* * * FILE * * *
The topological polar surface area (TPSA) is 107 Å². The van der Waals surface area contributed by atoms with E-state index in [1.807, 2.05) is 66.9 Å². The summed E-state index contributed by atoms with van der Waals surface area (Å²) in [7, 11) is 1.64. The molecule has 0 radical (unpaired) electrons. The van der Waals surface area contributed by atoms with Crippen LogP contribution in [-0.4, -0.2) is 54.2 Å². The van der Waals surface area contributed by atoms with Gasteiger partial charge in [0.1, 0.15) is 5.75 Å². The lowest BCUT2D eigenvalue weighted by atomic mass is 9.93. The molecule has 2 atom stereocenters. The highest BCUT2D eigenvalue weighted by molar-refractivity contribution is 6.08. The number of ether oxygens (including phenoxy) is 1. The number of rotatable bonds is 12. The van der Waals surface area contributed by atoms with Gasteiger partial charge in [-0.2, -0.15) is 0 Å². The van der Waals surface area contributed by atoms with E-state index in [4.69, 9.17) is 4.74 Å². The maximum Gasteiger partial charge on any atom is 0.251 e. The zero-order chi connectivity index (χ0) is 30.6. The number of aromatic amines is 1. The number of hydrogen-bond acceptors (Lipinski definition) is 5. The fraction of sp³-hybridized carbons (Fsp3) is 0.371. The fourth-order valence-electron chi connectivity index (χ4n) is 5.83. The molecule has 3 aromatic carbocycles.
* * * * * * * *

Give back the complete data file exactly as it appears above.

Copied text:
The topological polar surface area (TPSA) is 107 Å². The van der Waals surface area contributed by atoms with E-state index in [1.807, 2.05) is 66.9 Å². The summed E-state index contributed by atoms with van der Waals surface area (Å²) in [7, 11) is 1.64. The molecule has 0 radical (unpaired) electrons. The van der Waals surface area contributed by atoms with Crippen LogP contribution in [-0.4, -0.2) is 54.2 Å². The van der Waals surface area contributed by atoms with Gasteiger partial charge in [0.1, 0.15) is 5.75 Å². The lowest BCUT2D eigenvalue weighted by atomic mass is 9.93. The molecule has 2 atom stereocenters. The highest BCUT2D eigenvalue weighted by molar-refractivity contribution is 6.08. The number of ether oxygens (including phenoxy) is 1. The number of rotatable bonds is 12. The van der Waals surface area contributed by atoms with Gasteiger partial charge in [-0.2, -0.15) is 0 Å². The van der Waals surface area contributed by atoms with E-state index in [4.69, 9.17) is 4.74 Å². The maximum Gasteiger partial charge on any atom is 0.251 e. The zero-order chi connectivity index (χ0) is 30.6. The number of aromatic amines is 1. The number of hydrogen-bond acceptors (Lipinski definition) is 5. The fraction of sp³-hybridized carbons (Fsp3) is 0.371. The fourth-order valence-electron chi connectivity index (χ4n) is 5.83. The molecule has 3 aromatic carbocycles.